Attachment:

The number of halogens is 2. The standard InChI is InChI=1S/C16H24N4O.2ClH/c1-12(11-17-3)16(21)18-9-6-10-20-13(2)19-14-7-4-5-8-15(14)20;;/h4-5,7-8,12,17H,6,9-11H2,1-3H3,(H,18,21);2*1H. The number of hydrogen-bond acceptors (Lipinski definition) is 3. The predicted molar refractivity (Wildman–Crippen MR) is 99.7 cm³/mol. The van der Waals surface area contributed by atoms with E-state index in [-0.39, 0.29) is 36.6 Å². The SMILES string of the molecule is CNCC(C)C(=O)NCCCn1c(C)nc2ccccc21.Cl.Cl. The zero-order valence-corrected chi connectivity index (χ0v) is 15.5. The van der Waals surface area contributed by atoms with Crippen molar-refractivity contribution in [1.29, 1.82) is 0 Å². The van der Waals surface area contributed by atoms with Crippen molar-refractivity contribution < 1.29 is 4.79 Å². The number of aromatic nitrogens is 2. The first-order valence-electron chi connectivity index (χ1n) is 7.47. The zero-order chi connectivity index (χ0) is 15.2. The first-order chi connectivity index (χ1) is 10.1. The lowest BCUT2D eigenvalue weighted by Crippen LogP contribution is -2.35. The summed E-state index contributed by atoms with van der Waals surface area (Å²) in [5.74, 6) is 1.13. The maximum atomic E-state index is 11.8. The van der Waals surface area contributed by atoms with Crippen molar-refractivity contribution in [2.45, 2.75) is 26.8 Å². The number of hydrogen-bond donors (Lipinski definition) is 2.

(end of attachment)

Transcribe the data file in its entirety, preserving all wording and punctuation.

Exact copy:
The number of halogens is 2. The standard InChI is InChI=1S/C16H24N4O.2ClH/c1-12(11-17-3)16(21)18-9-6-10-20-13(2)19-14-7-4-5-8-15(14)20;;/h4-5,7-8,12,17H,6,9-11H2,1-3H3,(H,18,21);2*1H. The number of hydrogen-bond acceptors (Lipinski definition) is 3. The predicted molar refractivity (Wildman–Crippen MR) is 99.7 cm³/mol. The van der Waals surface area contributed by atoms with E-state index in [-0.39, 0.29) is 36.6 Å². The SMILES string of the molecule is CNCC(C)C(=O)NCCCn1c(C)nc2ccccc21.Cl.Cl. The zero-order valence-corrected chi connectivity index (χ0v) is 15.5. The van der Waals surface area contributed by atoms with Crippen molar-refractivity contribution in [1.29, 1.82) is 0 Å². The van der Waals surface area contributed by atoms with Crippen molar-refractivity contribution < 1.29 is 4.79 Å². The number of aromatic nitrogens is 2. The first-order valence-electron chi connectivity index (χ1n) is 7.47. The zero-order chi connectivity index (χ0) is 15.2. The first-order chi connectivity index (χ1) is 10.1. The lowest BCUT2D eigenvalue weighted by Crippen LogP contribution is -2.35. The summed E-state index contributed by atoms with van der Waals surface area (Å²) in [5.74, 6) is 1.13. The maximum atomic E-state index is 11.8. The van der Waals surface area contributed by atoms with Crippen molar-refractivity contribution in [2.45, 2.75) is 26.8 Å². The number of hydrogen-bond donors (Lipinski definition) is 2.